Excerpts from Jim Conrad's
Naturalist Newsletter
Great Kiskadee, PITANGUS SULPHURATUS, drinking water

from the February 7, 2016 Newsletter issued from Hacienda Chichen Resort beside Chichén Itzá Ruins, central Yucatán, MÉXICO
THIRSTY KISKADEE

As the dry season starts to bear down the birdbath in front of the hut receives more and more daily visitors, mostly Melodious Blackbirds and Clay-colored Robins, but one Great Kiskadee Flycatcher regularly comes, shown above.

I don't know what's going on with this particular bird. Nowadays most of his kind go about calling the usual full-blown KISS-ka-DEE! calls and other raucous shrieks and general outbursts, but this one, sometimes hour after hour, for days, has been flying around calling Wahhh!, Wahhh!, and sometimes I wish he'd stop.

The birdbath is placed so I can see it from where I work at the computer in the hut, so probably as the season develops I'll have more shots like this.


Great Kiskadee, PITANGUS SULPHURATUS

from the September 25, 2011 Newsletter issued from Mayan Beach Garden Inn 20 kms north of Mahahual, Quintana Roo, México
KISKADEE MYSTERY

First, a little background: In the Yucatán we have three flycatcher species with black-and-white-striped heads, yellow underparts and brownish-gray upperparts.

There's the Boat-billed Flycatcher, the least common of the three, possessing a very broad bill and showing no reddishness in its brownish-gray upperparts. It calls with a grating, complaining EEIHRRR, EEIHRRR... Our page nicely illustrating one is found at http://www.backyardnature.net/yucatan/bb-fly.htm.

Similar in shape and color but much smaller, and with a much smaller beak proportionally, usually occurring in small flocks instead of singly or in pairs like the others, and issuing a variety of shrill, nervous-sounding calls, is the Social Flycatcher, shown at http://www.backyardnature.net/yucatan/social-f.htm.

In small towns and villages and on ranches the most typical of the three look-alike species is the American-Robin-size Great Kiskadee, PITANGUS SULPHURATUS. You know you have a Kiskadee mostly because it loudly and shrilly calls kis-k'-DEEEE, kis- k'-DEEEE. Also, in good light its wings and tail display a bit of rustiness. Of the three species, here I've only seen Great Kiskadees, though up at Hacienda Chichen they were the rarest of the three species. Now look at two of our beach Great Kiskadees shown at the top of this page.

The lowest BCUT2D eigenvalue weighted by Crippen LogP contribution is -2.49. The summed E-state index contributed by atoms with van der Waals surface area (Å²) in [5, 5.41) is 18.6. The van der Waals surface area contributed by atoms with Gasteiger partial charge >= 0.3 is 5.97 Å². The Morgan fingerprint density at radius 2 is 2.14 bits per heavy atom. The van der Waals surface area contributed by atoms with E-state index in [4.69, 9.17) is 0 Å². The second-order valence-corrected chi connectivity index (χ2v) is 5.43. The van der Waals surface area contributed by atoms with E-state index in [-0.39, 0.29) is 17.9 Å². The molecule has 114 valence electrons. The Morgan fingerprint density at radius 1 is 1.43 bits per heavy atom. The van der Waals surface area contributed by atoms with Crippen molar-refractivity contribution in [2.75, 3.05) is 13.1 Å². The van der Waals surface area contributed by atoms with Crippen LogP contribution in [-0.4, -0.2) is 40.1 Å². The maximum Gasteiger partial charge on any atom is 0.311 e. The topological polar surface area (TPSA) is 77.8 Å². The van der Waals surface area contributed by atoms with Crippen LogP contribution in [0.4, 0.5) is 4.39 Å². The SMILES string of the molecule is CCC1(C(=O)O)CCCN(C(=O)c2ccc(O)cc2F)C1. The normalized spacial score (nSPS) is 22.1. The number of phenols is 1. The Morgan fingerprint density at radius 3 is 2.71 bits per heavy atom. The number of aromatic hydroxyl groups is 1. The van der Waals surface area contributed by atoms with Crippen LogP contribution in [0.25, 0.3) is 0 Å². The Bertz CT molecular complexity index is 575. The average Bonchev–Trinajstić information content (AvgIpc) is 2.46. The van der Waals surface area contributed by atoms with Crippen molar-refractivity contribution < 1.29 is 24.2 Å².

What on Earth are they doing? Certain bird species pass food back and forth but I've not heard of Kiskadees or their relatives (they're flycatchers) doing it. Also, if they're exchanging seeds, how does it work with both birds holding seeds? With my poor vision I couldn't see what happened after the picture was snapped. I'm guessing that they are Gumbo-Limbo seeds.

Notice that the bird on the left seems to be in the process of dropping the seed, since its beak is open beyond the width of the seed. Maybe both birds are regurgitating seeds? Both seeds appear devoid of flesh.

If anyone has insight into what the birds are doing, let me know so I can tag this photo for search engines. I think we've blundered onto a very interesting picture.


adapted from Jim Conrad's online book A Birding Trip through Mexico
This excerpt from "Around the Ruins of Palenque" in northern Chiapas state
A car crashes into a dragonfly, leaving the shattered insect on the road. A stocky, yellow-bellied, dark-rusty-backed flycatcher, a Great Kiskadee, shoots from the roadside thicket, snatches up the meal, returns to a shadowy perch and eats.

Through the binoculars I admire the bird's colors and fine features. It's a very common bird, a "weed bird" distributed in disturbed sites from southern Texas to Argentina. Hearing another car coming, the kiskadee's body language shows that the bird is paying attention. He holds his head so that his right eye faces the road. The car passes, no insect is left on the road, and the kiskadee "loosens up," changes position, looks around -- until the next car, and then the same routine is repeated, with his right eye fixed hard on the road.

After three cars pass he very vigorously, almost brusquely, wipes his bill and looks around. Anyone not ashamed of interpreting bird behavior anthropomorphically would say that this bird is frustrated because not every car leaves behind a shattered dragonfly.